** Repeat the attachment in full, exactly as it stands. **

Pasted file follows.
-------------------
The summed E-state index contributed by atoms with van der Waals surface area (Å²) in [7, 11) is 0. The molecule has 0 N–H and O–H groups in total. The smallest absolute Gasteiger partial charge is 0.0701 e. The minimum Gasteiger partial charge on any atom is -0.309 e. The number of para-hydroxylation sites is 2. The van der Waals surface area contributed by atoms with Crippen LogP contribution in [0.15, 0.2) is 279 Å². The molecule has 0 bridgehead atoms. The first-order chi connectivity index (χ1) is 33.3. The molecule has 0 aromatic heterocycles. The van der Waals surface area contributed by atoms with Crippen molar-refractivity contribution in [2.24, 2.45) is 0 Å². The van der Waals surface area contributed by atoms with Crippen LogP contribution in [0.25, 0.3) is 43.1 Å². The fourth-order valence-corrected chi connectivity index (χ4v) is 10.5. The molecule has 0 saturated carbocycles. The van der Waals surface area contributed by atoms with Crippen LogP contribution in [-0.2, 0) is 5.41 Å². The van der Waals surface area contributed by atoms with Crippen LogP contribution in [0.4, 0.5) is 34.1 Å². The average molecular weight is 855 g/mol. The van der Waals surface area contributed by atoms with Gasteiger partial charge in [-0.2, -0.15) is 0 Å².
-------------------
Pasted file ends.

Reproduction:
The summed E-state index contributed by atoms with van der Waals surface area (Å²) in [7, 11) is 0. The molecule has 0 N–H and O–H groups in total. The smallest absolute Gasteiger partial charge is 0.0701 e. The minimum Gasteiger partial charge on any atom is -0.309 e. The number of para-hydroxylation sites is 2. The van der Waals surface area contributed by atoms with Crippen LogP contribution in [0.15, 0.2) is 279 Å². The molecule has 0 bridgehead atoms. The first-order chi connectivity index (χ1) is 33.3. The molecule has 0 aromatic heterocycles. The van der Waals surface area contributed by atoms with Crippen molar-refractivity contribution in [2.24, 2.45) is 0 Å². The van der Waals surface area contributed by atoms with Crippen LogP contribution in [0.25, 0.3) is 43.1 Å². The fourth-order valence-corrected chi connectivity index (χ4v) is 10.5. The molecule has 0 saturated carbocycles. The van der Waals surface area contributed by atoms with Crippen LogP contribution in [-0.2, 0) is 5.41 Å². The van der Waals surface area contributed by atoms with Crippen LogP contribution in [0.4, 0.5) is 34.1 Å². The average molecular weight is 855 g/mol. The van der Waals surface area contributed by atoms with Gasteiger partial charge in [-0.2, -0.15) is 0 Å².